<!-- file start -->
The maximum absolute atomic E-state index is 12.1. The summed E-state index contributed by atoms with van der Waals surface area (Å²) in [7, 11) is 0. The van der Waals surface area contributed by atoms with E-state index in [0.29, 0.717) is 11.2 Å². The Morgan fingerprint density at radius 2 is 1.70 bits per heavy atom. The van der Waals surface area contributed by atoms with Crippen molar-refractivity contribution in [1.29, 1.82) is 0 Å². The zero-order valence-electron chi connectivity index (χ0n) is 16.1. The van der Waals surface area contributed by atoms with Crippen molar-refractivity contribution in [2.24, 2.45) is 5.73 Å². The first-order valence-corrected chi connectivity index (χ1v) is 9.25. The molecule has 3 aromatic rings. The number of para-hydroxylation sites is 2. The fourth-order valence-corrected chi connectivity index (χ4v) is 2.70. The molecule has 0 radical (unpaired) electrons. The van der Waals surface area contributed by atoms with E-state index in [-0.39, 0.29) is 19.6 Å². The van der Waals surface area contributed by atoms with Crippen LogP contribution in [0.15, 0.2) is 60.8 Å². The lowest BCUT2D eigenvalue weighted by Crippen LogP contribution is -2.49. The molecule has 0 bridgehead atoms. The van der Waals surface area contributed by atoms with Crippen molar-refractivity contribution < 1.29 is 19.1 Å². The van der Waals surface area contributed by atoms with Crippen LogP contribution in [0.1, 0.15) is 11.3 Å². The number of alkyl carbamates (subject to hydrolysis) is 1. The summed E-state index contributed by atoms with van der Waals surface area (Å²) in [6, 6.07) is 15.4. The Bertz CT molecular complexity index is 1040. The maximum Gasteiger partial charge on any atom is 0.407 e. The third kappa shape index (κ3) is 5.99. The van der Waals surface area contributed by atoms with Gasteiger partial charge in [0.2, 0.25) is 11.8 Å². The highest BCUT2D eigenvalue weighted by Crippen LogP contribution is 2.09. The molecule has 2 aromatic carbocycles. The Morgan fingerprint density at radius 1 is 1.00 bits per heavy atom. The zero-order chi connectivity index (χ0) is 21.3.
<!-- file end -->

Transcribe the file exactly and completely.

The maximum absolute atomic E-state index is 12.1. The summed E-state index contributed by atoms with van der Waals surface area (Å²) in [7, 11) is 0. The van der Waals surface area contributed by atoms with E-state index in [0.29, 0.717) is 11.2 Å². The Morgan fingerprint density at radius 2 is 1.70 bits per heavy atom. The van der Waals surface area contributed by atoms with Crippen molar-refractivity contribution in [1.29, 1.82) is 0 Å². The zero-order valence-electron chi connectivity index (χ0n) is 16.1. The van der Waals surface area contributed by atoms with Crippen molar-refractivity contribution in [2.24, 2.45) is 5.73 Å². The first-order valence-corrected chi connectivity index (χ1v) is 9.25. The molecule has 3 aromatic rings. The number of para-hydroxylation sites is 2. The fourth-order valence-corrected chi connectivity index (χ4v) is 2.70. The molecule has 0 radical (unpaired) electrons. The van der Waals surface area contributed by atoms with E-state index in [-0.39, 0.29) is 19.6 Å². The van der Waals surface area contributed by atoms with Crippen LogP contribution in [0.15, 0.2) is 60.8 Å². The lowest BCUT2D eigenvalue weighted by Crippen LogP contribution is -2.49. The molecule has 0 bridgehead atoms. The van der Waals surface area contributed by atoms with Crippen molar-refractivity contribution < 1.29 is 19.1 Å². The van der Waals surface area contributed by atoms with Crippen LogP contribution in [0.1, 0.15) is 11.3 Å². The number of alkyl carbamates (subject to hydrolysis) is 1. The summed E-state index contributed by atoms with van der Waals surface area (Å²) in [6, 6.07) is 15.4. The Bertz CT molecular complexity index is 1040. The maximum Gasteiger partial charge on any atom is 0.407 e. The third kappa shape index (κ3) is 5.99. The van der Waals surface area contributed by atoms with Gasteiger partial charge in [0.2, 0.25) is 11.8 Å². The highest BCUT2D eigenvalue weighted by Crippen LogP contribution is 2.09. The molecule has 2 aromatic carbocycles. The Morgan fingerprint density at radius 1 is 1.00 bits per heavy atom. The zero-order chi connectivity index (χ0) is 21.3.